What Is Seasonal Affective Disorder?
Some people find that their moods shift with the seasons. The most common pattern is a depressed mood in the fall or winter (as the days get shorter) and an improvement in mood in the spring (with the return of longer days and more daylight). However, a few people have the opposite pattern — they get depressed in the summer.
Some researchers think there may be a connection between seasonal affective disorder and bipolar illness because bipolar patients often have a seasonal pattern to their depression, and because many people with seasonal affective disorder turn out to have bipolar disorder. People with bipolar disorder sometimes have manic or hypomanic episodes in a seasonal pattern, too, with episodes occurring more frequently in summer (when there is more daylight).
The winter doldrums are not rare, especially in areas of the country where the winters are cold and long. As expected, this disorder is more common among people living in northern states than in southern states. Throughout the world, it is more common the further you get from the equator. It is also more common in women than in men.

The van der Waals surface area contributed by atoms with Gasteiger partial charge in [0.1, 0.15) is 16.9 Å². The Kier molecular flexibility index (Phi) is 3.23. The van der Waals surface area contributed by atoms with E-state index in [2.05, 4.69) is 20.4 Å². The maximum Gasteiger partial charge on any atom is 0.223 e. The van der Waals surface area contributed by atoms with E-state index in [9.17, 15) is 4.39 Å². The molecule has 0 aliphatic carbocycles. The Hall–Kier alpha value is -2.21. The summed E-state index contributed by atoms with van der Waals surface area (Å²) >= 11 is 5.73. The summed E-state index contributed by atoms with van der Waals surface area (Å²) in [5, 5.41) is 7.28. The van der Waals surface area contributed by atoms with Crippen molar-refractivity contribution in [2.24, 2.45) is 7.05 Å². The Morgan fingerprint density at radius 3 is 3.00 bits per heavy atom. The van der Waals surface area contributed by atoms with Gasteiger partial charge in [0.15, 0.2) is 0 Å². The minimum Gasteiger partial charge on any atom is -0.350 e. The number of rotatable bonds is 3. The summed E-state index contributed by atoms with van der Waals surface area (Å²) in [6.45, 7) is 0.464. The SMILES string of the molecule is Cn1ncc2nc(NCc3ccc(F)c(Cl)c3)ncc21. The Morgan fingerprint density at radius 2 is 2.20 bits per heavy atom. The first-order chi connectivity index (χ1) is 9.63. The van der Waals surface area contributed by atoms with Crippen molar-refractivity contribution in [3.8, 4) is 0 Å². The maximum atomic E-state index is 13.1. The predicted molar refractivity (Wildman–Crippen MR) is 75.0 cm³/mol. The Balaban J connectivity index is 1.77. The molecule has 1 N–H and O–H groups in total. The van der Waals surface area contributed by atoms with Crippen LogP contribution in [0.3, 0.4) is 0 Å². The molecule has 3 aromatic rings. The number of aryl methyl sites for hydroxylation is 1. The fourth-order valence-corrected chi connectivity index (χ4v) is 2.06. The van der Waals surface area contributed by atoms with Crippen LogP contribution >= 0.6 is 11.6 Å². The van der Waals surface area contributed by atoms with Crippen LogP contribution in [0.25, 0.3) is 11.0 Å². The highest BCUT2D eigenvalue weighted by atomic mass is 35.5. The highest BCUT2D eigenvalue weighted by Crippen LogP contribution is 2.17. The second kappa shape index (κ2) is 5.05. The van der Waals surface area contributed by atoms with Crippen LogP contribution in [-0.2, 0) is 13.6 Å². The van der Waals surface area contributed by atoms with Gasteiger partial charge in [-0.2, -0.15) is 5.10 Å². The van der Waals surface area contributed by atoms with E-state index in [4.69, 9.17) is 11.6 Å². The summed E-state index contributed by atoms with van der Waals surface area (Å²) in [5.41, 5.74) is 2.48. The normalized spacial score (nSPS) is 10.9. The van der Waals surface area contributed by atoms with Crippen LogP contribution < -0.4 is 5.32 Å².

To diagnose seasonal affective disorder, your health-care provider will look for the following:
- Depressed mood that starts and ends at specific times of the year — usually beginning in the fall or winter and ending by spring
- Depressive episodes that are not tied to specific seasonal events, such as the start of school, winter holidays or summer vacation
- Depression that recurs for at least two seasonal cycles (two years). Seasonal episodes may occur as part of major depressive disorder or — or — if you have had periods of mania — as part of bipolar disorder. (People with bipolar disorder may have manic episodes in a seasonal pattern too, usually in the summer time.)
- There are more seasonal episodes (of depression) than nonseasonal ones.
The most common symptoms in seasonal depression are a lack of energy, increased sleeping and eating, and gaining weight. These symptoms are the opposite of the more common symptoms of depression, which are sleeping less, poor appetite and weight loss.
The treatment of seasonal affective disorder is frequently the same as the treatment of other types of depression. Standard treatments such as antidepressants and psychotherapy are appropriate and often recommended. In addition, light therapy has been found effective for seasonal depression.